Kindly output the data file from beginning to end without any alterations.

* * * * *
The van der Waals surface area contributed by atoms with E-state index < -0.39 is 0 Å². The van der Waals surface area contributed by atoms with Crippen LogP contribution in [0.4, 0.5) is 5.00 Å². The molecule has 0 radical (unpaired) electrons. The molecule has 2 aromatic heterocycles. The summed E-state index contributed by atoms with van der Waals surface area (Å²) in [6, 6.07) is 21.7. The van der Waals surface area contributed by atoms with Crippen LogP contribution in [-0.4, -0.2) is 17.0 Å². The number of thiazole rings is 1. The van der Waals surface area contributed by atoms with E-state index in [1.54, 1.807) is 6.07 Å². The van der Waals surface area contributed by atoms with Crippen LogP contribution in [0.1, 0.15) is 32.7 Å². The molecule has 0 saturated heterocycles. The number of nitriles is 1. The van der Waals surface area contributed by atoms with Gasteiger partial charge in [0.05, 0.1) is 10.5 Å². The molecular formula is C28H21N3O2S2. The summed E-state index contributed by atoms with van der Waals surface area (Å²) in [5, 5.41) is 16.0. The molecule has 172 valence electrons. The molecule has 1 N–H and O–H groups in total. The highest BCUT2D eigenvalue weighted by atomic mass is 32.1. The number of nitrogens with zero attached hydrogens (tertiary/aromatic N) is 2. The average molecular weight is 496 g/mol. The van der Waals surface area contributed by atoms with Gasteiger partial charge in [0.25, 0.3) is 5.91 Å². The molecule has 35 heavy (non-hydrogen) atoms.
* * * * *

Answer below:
The van der Waals surface area contributed by atoms with E-state index < -0.39 is 0 Å². The van der Waals surface area contributed by atoms with Crippen LogP contribution in [0.4, 0.5) is 5.00 Å². The molecule has 0 radical (unpaired) electrons. The molecule has 2 aromatic heterocycles. The summed E-state index contributed by atoms with van der Waals surface area (Å²) in [6, 6.07) is 21.7. The van der Waals surface area contributed by atoms with Crippen LogP contribution in [-0.4, -0.2) is 17.0 Å². The number of thiazole rings is 1. The van der Waals surface area contributed by atoms with E-state index in [1.54, 1.807) is 6.07 Å². The van der Waals surface area contributed by atoms with Crippen LogP contribution in [0.1, 0.15) is 32.7 Å². The molecule has 0 saturated heterocycles. The number of nitriles is 1. The van der Waals surface area contributed by atoms with Gasteiger partial charge in [0.05, 0.1) is 10.5 Å². The molecular formula is C28H21N3O2S2. The summed E-state index contributed by atoms with van der Waals surface area (Å²) in [5, 5.41) is 16.0. The molecule has 172 valence electrons. The molecule has 1 N–H and O–H groups in total. The highest BCUT2D eigenvalue weighted by atomic mass is 32.1. The number of nitrogens with zero attached hydrogens (tertiary/aromatic N) is 2. The average molecular weight is 496 g/mol. The van der Waals surface area contributed by atoms with Gasteiger partial charge in [0.25, 0.3) is 5.91 Å². The molecule has 35 heavy (non-hydrogen) atoms.